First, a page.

Presentation on theme: "Learning Objectives General trends of group 17 elements"— Presentation transcript:
1Learning Objectives General trends of group 17 elements Chemical properties of group 17 elementsOxoacids of group 17 elements
2OccurrenceThe halogens are very reactive, and donot occur in free state.All except At are found in combined form in the earth’s crust.Astatine is radioactive and has a short half life.
3General trends of group 17 elements Electronic ConfigurationAll these elements have seven electrons in their outermost shell(ns2np5) which is one electron short of the next noble gas.Atomic and Ionic RadiiThe halogens have the smallest atomic radii in their respective periods due to maximum effective nuclear charge. The atomic radius of fluorine like the other elements of second period is extremely small. Atomic and ionic radii increase from fluorine to iodine due to increasing number of quantum shells.
4Ionisation EnthalpyThey have little tendency to lose electron. Thus they have very highionisation enthalpy. Due to increase in atomic size, ionisation enthalpydecreases down the group.ElectronegativityThey have very high electronegativity. The electronegativity decreases down the group. Fluorine is the most electronegative element in the periodic table.
5Electron affinityElectron affinity values are high in case of halogens. As we move down the group, the electron affinities decrease as the size of the halogen increases.Electron affinity of fluorine is lower than that of chlorine. This is due to small size of fluorine atom. As a result of which strong electron-electron repulsions are present in the relatively compact 2p-orbitals of fluorine. Therefore, the electron affinities decrease in the order:Cl > F > Br > I
6Physical PropertiesFluorine and chlorine are gases, bromine is a liquid and iodine is a solid.Their melting and boiling points steadily increase with atomic number.ChlorineFluorineIodine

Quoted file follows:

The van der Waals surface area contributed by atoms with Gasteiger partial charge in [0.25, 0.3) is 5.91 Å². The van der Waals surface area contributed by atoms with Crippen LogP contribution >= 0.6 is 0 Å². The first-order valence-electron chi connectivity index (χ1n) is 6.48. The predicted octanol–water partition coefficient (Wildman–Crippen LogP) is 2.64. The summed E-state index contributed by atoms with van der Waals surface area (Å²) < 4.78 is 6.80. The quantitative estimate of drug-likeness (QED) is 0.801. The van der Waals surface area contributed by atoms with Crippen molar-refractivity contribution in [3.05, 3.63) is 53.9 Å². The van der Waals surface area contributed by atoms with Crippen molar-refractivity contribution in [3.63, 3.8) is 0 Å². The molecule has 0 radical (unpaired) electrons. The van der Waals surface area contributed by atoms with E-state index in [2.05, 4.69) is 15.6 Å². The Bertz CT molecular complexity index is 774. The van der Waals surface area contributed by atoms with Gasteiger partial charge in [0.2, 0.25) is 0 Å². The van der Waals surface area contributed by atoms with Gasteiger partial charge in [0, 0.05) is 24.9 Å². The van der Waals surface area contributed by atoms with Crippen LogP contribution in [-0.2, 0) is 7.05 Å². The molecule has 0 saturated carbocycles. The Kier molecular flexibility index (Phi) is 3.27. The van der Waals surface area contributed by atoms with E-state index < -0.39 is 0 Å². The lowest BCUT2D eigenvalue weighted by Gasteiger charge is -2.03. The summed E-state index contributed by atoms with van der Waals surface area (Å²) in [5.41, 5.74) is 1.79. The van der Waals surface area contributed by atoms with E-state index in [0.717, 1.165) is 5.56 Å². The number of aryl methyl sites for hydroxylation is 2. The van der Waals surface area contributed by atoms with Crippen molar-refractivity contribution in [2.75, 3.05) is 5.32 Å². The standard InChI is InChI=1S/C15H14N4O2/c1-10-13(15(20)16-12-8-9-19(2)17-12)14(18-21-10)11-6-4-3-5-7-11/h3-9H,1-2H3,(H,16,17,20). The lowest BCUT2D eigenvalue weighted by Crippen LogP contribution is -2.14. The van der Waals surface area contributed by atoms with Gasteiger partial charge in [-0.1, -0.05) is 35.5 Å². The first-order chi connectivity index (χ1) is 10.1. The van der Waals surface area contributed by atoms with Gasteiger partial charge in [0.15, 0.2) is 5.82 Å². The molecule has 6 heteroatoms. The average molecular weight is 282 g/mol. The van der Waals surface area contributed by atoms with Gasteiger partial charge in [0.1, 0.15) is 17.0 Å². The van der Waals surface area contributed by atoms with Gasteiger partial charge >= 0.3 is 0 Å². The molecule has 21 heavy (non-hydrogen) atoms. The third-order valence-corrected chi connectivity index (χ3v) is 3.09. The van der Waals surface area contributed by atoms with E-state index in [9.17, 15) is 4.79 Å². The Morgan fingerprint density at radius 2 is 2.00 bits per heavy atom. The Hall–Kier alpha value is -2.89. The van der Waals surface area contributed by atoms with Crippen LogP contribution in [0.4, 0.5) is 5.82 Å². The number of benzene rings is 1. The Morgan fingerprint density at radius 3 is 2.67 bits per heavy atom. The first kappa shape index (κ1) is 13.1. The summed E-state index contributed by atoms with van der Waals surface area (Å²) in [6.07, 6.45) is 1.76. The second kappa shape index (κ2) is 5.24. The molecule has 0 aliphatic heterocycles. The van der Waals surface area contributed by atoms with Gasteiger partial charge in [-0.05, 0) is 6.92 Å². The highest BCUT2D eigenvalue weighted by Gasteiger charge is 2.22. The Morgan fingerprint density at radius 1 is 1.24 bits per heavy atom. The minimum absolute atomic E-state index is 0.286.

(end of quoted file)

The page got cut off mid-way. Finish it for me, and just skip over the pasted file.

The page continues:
7Chemical PropertiesOxidation states and trends in chemical reactivityAll the halogens exhibit –1 oxidation state. However, chlorine, bromine and iodine exhibit + 1, + 3, + 5 and + 7 oxidation states also as explained below:
8Stability of X-X bondThe bond energy in the X2 molecules would decrease as the atoms become larger, since increased size results in less effective overlap of orbitals.The F — F bond energy is smaller than that of Cl — Cl. Due to small size of fluorine atoms, there are high interelectronic repulsions between non-bonding electrons in 2p-orbitals of fluorine. As a result, F — F bond is weaker in comparison to Cl — Cl and Br — Br bonds.
9Illustrative Problem Solution Explain why F2 is a stronger oxidizing agent than Cl2 while electron affinity of fluorine is less than that of chlorine.SolutionF2 is a stronger oxidizing agent than Cl2 because F2 has higher oxidation potential than Cl2. Electron affinity is the energy released when a gaseous atom accepts an electron to form a gaseous anion while oxidation potential is the sum of energy changes taking place in the following steps:
10Illustrative ProblemExplain why fluorine does not undergo disproportionation reaction but other halogens do.Solution :Fluorine being the most electronegative element undergoes only reduction but not oxidation. As a result, it shows only –1 oxidation state while other halogens show both negative (–1) and positive (+1, +3, +5, +7) oxidation states. Thus, F does not show disproportionation reactions while other halogens do.
11Reactivity towards hydrogen Hydrides : HXHF is liquidHCl, HBr and HI are gases.Thermal stability : HF > HCl > HBr > HIReducing character: HF < HCl < HBr < HIAcid strength : HF < HCl < HBr < HIH — X bond strength : HF > HCl > HBr > HI
13Reactivity towards oxygen: Halogens form many oxides with oxygen but most of them are unstable. Fluorine forms two oxides OF2 and O2F2. However, only OF2 is thermally stable at 298 K.Fluorine forms two oxides OF2 and O2F2. However, only OF2 is thermally stable at 298 K.Chlorine oxides, Cl2O,ClO2, Cl2O6 and Cl2O7 are highly reactiveoxidising agents and tend to explode.The bromine oxides, Br2O, BrO2 , BrO3 are the least stablehalogen oxides.The iodine oxides, I2O4 , I2O5, I2O7 are insoluble solids anddecompose on heating. I2O5 is a very good oxidising agent and isused in the estimation of carbon monoxide.
14Reactivity towards metals Halogens react with metals to form metal halides. For e.g., bromine reacts with magnesium to give magnesium bromide.Mg (s) + Br2(l) → MgBr2The ionic character of the halides decreases in the order MF >MCl > MBr > MI where M is a monovalent metal.Reactivity of halogens towards other halogens: Halogens combine amongst themselves to form a number of compounds known as interhalogens of the types XX ′ , XX3′, XX5′ and XX7′ where X is a larger size halogen and X′ is smaller size halogen.